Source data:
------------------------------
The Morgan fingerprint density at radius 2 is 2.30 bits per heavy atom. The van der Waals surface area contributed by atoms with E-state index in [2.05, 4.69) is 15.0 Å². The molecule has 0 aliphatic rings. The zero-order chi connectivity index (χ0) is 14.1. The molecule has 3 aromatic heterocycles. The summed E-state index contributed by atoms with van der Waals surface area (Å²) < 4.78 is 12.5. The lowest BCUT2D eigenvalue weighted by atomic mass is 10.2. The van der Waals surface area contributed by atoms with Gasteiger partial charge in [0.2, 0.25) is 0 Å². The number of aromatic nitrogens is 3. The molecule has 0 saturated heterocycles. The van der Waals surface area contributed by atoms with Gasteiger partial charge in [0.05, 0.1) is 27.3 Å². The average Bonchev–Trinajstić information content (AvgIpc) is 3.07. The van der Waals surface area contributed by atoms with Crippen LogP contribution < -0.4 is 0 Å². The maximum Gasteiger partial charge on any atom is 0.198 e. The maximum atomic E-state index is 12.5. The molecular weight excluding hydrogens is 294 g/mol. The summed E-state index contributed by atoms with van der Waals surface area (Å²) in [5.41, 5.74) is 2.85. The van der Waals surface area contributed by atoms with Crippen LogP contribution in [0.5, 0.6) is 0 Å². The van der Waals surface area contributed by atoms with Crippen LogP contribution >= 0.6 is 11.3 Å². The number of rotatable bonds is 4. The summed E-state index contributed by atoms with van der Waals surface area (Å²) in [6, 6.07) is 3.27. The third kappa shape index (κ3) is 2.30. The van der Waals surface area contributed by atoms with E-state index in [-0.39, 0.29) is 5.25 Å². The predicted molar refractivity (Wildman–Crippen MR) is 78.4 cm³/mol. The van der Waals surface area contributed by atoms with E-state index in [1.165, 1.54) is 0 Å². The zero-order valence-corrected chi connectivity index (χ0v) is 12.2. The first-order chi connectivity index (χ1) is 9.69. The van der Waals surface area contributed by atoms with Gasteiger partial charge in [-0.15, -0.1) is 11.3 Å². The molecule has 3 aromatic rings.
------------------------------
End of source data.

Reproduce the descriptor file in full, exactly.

The Morgan fingerprint density at radius 2 is 2.30 bits per heavy atom. The van der Waals surface area contributed by atoms with E-state index in [2.05, 4.69) is 15.0 Å². The molecule has 0 aliphatic rings. The zero-order chi connectivity index (χ0) is 14.1. The molecule has 3 aromatic heterocycles. The summed E-state index contributed by atoms with van der Waals surface area (Å²) < 4.78 is 12.5. The lowest BCUT2D eigenvalue weighted by atomic mass is 10.2. The van der Waals surface area contributed by atoms with Gasteiger partial charge in [0.2, 0.25) is 0 Å². The number of aromatic nitrogens is 3. The molecule has 0 saturated heterocycles. The van der Waals surface area contributed by atoms with Gasteiger partial charge in [0.05, 0.1) is 27.3 Å². The average Bonchev–Trinajstić information content (AvgIpc) is 3.07. The van der Waals surface area contributed by atoms with Crippen LogP contribution < -0.4 is 0 Å². The maximum Gasteiger partial charge on any atom is 0.198 e. The maximum atomic E-state index is 12.5. The molecular weight excluding hydrogens is 294 g/mol. The summed E-state index contributed by atoms with van der Waals surface area (Å²) in [5.41, 5.74) is 2.85. The van der Waals surface area contributed by atoms with Crippen LogP contribution in [0.5, 0.6) is 0 Å². The van der Waals surface area contributed by atoms with Crippen LogP contribution >= 0.6 is 11.3 Å². The number of rotatable bonds is 4. The summed E-state index contributed by atoms with van der Waals surface area (Å²) in [6, 6.07) is 3.27. The third kappa shape index (κ3) is 2.30. The van der Waals surface area contributed by atoms with E-state index in [-0.39, 0.29) is 5.25 Å². The predicted molar refractivity (Wildman–Crippen MR) is 78.4 cm³/mol. The van der Waals surface area contributed by atoms with E-state index in [1.165, 1.54) is 0 Å². The zero-order valence-corrected chi connectivity index (χ0v) is 12.2. The first-order chi connectivity index (χ1) is 9.69. The van der Waals surface area contributed by atoms with Gasteiger partial charge in [-0.15, -0.1) is 11.3 Å². The molecule has 3 aromatic rings.